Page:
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The Rise of Craft Beer

Craft Beer

Nothing beats a cold, fizzy beer after a long day. Whether it’s a crisp lager or a complex, dark stout, beer can soothe the soul, allowing us to forget our worries and stress. With over 8,000 breweries in the US alone, there are more options than ever before.

While macro-brewed beer (beers made by the big breweries) continues to dominate the market, there is an abundance of independent brewing companies that are producing some truly amazing brews. The term craft beer is used to describe breweries that are small, independent, and traditional in nature. However, this definition is a bit vague and open to interpretation.

The craft beer movement has quietly undergone a repositioning over the past two pandemic-infused years, from being a high-growth, experimental industry to becoming a mature market with fewer breweries entering and exiting. This shift has been accompanied by a refocusing on breweries’ branding and marketing, the return to more classic styles of beer, and a renewed emphasis on quality.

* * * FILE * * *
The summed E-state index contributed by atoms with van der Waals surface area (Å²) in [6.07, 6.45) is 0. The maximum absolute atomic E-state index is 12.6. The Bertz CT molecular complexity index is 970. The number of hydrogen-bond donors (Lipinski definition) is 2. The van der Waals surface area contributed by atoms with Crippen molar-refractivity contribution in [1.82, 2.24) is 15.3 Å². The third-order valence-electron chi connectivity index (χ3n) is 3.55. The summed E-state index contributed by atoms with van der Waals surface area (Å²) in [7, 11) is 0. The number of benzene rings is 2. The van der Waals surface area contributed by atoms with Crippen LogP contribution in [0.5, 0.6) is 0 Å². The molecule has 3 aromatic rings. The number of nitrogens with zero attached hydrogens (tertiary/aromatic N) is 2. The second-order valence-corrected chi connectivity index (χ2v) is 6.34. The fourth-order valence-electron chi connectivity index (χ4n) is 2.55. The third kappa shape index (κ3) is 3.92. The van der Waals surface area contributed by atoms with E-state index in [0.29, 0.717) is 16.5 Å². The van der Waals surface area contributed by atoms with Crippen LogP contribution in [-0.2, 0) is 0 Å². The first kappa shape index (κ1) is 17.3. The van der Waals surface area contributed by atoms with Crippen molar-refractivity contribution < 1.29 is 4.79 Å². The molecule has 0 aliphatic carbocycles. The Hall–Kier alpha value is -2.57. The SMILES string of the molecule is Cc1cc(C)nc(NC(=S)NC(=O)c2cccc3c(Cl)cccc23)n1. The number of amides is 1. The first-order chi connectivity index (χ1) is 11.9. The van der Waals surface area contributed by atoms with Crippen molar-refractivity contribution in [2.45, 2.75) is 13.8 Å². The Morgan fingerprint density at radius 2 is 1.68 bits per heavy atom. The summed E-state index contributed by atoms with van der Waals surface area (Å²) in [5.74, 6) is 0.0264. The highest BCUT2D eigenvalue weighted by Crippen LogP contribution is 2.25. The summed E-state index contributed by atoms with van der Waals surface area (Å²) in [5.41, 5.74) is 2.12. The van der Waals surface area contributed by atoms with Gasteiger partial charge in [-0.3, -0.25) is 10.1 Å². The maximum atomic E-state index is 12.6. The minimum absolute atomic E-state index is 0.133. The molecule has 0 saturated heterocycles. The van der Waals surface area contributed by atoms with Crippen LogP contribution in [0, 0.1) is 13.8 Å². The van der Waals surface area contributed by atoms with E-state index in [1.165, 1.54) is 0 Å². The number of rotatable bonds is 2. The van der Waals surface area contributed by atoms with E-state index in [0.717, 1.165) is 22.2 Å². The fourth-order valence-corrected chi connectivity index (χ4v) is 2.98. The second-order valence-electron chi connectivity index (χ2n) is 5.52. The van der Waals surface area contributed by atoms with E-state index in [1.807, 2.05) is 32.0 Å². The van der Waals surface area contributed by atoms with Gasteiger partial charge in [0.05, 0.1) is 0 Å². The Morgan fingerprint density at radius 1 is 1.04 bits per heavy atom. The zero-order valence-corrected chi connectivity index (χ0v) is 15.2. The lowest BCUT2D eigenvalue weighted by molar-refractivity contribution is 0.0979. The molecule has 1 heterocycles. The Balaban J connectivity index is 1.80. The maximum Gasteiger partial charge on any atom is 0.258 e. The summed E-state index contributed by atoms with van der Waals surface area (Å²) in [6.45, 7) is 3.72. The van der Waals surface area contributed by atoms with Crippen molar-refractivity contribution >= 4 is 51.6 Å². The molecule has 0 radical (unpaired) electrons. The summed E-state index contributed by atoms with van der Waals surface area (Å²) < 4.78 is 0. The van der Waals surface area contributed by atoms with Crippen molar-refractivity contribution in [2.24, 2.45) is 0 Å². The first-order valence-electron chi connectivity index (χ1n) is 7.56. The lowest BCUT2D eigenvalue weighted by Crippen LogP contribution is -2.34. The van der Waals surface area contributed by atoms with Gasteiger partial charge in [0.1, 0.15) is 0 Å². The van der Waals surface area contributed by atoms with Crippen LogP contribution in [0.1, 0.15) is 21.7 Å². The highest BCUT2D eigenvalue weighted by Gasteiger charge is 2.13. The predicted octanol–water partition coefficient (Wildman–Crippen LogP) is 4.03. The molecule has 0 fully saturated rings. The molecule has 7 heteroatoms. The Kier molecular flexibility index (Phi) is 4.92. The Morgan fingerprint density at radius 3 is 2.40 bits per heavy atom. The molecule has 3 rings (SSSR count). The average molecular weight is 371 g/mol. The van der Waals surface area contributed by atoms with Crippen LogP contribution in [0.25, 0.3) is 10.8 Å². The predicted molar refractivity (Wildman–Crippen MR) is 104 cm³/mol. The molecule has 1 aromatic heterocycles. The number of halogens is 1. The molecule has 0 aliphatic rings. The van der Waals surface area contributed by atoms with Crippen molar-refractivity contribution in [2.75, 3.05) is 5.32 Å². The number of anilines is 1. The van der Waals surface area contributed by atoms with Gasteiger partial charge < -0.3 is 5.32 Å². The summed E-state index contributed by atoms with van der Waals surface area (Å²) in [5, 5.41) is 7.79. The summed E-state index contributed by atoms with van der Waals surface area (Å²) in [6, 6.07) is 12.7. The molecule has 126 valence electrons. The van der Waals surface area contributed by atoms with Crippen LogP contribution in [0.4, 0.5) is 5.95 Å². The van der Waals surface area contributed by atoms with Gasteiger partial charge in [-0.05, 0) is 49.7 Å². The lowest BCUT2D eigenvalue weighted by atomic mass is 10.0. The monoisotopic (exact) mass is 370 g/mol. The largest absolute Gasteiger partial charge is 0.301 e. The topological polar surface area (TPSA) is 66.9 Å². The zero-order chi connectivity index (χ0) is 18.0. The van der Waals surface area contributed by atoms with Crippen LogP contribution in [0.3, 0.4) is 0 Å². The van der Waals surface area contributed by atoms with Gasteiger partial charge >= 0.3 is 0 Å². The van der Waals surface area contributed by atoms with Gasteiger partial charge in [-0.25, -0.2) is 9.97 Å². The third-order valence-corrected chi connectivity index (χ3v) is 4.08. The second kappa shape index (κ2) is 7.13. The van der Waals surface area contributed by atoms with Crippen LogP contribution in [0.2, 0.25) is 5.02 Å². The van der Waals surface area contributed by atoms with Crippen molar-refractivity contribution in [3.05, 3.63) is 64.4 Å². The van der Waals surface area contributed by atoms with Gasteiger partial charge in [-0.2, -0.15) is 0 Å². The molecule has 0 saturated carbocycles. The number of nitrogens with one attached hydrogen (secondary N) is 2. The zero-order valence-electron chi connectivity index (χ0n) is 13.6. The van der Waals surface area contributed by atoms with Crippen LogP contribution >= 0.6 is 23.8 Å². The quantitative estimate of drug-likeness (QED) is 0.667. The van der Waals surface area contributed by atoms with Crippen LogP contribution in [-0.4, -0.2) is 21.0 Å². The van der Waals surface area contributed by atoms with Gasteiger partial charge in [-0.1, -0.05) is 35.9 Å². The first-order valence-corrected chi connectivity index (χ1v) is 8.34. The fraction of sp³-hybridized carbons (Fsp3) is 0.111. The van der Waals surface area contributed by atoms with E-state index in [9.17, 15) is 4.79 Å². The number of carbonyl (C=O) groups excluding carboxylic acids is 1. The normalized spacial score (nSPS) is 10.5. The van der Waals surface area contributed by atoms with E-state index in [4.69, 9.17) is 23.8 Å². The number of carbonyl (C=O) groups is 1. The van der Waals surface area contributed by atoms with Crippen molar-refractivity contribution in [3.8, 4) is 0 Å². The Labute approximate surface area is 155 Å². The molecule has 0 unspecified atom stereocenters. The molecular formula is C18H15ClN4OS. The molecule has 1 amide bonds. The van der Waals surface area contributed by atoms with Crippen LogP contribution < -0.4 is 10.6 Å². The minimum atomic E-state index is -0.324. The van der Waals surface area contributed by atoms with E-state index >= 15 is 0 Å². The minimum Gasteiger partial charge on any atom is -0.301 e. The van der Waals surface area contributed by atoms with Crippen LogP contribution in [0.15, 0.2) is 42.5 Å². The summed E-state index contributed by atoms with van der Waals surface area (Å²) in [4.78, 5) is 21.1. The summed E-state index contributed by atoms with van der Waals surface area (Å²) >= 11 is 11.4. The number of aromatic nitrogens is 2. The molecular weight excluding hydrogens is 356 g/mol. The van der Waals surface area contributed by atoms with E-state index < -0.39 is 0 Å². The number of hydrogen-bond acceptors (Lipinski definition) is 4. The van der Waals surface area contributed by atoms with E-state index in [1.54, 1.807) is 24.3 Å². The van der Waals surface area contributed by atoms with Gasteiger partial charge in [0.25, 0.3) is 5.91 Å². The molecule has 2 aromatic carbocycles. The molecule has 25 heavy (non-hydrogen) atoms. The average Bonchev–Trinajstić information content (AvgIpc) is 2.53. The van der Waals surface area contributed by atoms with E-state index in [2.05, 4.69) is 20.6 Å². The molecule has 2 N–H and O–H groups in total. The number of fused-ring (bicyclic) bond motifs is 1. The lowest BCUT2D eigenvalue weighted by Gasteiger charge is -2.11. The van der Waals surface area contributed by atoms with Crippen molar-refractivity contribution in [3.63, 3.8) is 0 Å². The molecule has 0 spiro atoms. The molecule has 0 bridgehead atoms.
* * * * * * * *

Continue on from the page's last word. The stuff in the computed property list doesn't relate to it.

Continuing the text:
This shift is likely due to a maturing consumer base that has seen their preferences regress to the mean and become less risk-averse, more informed (i.e., less forgiving of poorly made beer), and more mainstream in their tastes. These changes have had a major impact on the brewing landscape and will likely continue to influence how consumers purchase beer in the future. This change will be a boon for breweries that focus on creating quality beers that are approachable, yet still challenging and rewarding to drink.

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